I teach yoga classes throughout the Cheshire area, mainly in Stockton Heath in Warrington and the Cuddington area of mid Cheshire. In my yoga classes I often see people looking around at the other students in the class. We like to compare ourselves to others, and often in modern society we are judged on our achievements. Especially when you are doing a local class you may already know or be acquainted with other students. It can be easy to make comparisons or to worry that others will judge us for our skill on the yoga mat.
However in yoga we can achieve a lot without it being externally visible, with our lives changing from the inside out as we become calmer, happier and less stressed. Our interpersonal relationships may be the first to notice the differences; family, partners and friends will often note how a yogi has become easier to be around! It is not about the asana (physical postures) but about working with your breath to bring your mind and body into awareness. For me yoga practice is about learning to enjoy life more comfortably, mentally and physically, not about attaining a physical goal.
Yoga is non competitive and I am of the theory that ‘if you can breathe then you can do yoga’ (Desikachar). It is also about more than just the physical practice on the mat and in the next few blog entries I am planning to explore the subject of yamas and niyamas…how we treat ourselves and how we interact with the world around us. However in the Western world we are often more focused on the physical aspect of yoga and this encourages comparison and competition. Not only will our physical abilities be a result of our experience, how regular our practice is, but also our genetic predisposition and basic anatomy make a difference. Some student are naturally more flexible, and some naturally stronger. Practice can help us all improve but some of us will never find the physical flexibility easy.
However for me it is also the mental flexibility that improves with regular practice. As you learn to contort your body into positions that you probably would not have spontaneously adopted you learn to expand your mind. Your mind gets more open not just to the philosophy and ideas of yoga, but also to the experiences and flexibility required for a peaceful life. If we are stuck in our ways and inflexible then when things change we are less able to adapt. As our mind becomes more flexible then we are more easily able to adapt and aclimatise to the new situation. It is sometimes said that learning inversions can be nerve racking because we are literally turning our world upside down. However becoming comfortable in inversions gives us the mental strength and flexibility to cope when our worlds do ‘turn upside down’. In a similar way learning to use the breath in twisting postures helps us to move through life. Working with a twist in yoga encourages us to exhale to move deeper; to let go & relax tension to allow us to find space. Literally to let go & turn inward to allow us to find a spaciousness in what initially may have felt immobile or tight.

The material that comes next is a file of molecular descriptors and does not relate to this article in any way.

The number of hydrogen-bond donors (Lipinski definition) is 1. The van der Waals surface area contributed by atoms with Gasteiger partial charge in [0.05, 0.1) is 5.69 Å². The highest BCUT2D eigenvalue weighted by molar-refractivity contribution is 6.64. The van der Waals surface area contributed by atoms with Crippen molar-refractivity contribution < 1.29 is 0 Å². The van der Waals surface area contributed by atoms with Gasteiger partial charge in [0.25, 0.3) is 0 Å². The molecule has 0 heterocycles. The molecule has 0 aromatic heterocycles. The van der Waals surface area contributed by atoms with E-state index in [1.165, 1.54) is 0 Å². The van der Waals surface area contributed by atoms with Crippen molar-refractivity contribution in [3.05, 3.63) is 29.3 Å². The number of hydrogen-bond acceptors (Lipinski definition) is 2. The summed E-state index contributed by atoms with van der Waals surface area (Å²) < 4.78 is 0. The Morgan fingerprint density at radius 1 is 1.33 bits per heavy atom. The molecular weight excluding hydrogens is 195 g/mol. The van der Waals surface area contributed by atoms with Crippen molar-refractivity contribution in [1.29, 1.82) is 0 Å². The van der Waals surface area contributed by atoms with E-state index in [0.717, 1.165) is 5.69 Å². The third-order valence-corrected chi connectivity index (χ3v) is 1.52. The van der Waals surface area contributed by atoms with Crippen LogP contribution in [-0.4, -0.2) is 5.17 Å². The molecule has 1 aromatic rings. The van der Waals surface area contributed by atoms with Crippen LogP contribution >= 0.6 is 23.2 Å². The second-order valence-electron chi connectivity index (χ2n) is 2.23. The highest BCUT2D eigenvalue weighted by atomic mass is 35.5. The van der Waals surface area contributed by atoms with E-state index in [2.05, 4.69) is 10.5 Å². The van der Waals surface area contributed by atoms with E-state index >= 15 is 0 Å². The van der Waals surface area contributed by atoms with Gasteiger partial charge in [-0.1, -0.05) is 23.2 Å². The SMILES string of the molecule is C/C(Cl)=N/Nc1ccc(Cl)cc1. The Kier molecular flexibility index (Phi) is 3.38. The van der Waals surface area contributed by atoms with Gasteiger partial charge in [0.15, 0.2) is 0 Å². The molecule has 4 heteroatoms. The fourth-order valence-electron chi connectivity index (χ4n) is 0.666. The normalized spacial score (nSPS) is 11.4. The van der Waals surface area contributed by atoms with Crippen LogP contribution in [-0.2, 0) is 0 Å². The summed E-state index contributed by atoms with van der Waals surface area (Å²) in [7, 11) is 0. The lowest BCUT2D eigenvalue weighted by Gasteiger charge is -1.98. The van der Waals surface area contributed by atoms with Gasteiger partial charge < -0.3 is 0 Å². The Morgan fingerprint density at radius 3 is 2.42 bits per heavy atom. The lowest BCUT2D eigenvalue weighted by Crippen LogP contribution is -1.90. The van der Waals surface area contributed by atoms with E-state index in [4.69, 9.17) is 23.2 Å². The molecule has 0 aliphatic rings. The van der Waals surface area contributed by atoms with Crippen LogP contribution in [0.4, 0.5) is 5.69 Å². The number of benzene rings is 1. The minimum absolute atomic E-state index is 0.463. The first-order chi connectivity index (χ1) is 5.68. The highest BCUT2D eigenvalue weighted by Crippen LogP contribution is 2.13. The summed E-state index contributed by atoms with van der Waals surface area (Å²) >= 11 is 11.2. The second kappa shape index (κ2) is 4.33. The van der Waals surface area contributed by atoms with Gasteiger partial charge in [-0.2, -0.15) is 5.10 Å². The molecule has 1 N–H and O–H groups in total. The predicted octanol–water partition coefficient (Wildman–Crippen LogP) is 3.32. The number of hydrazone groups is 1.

This is just one example of how the flexibility of the body is matched in yoga by improving the flexibility of the mind. As our minds become more flexible we are able to accept that we are all different & we all shine in different areas. For me as a yoga teacher, the student who discovers more about themselves & their internal world through their physical practice, is learning more from yoga than the student who can easily flow into a difficult physical practice. So remember that yoga is about more than just physical postures; that the asana are just one of eight areas which Patanjali focused on as the practice of yoga.
So when you are enviously looking at the student on the mat next to you fold their foot up by their ear, focus internally on your breath, close your eyes and take your awareness back to your flexibility of mind! Stop worrying about other students and just enjoy your own journey!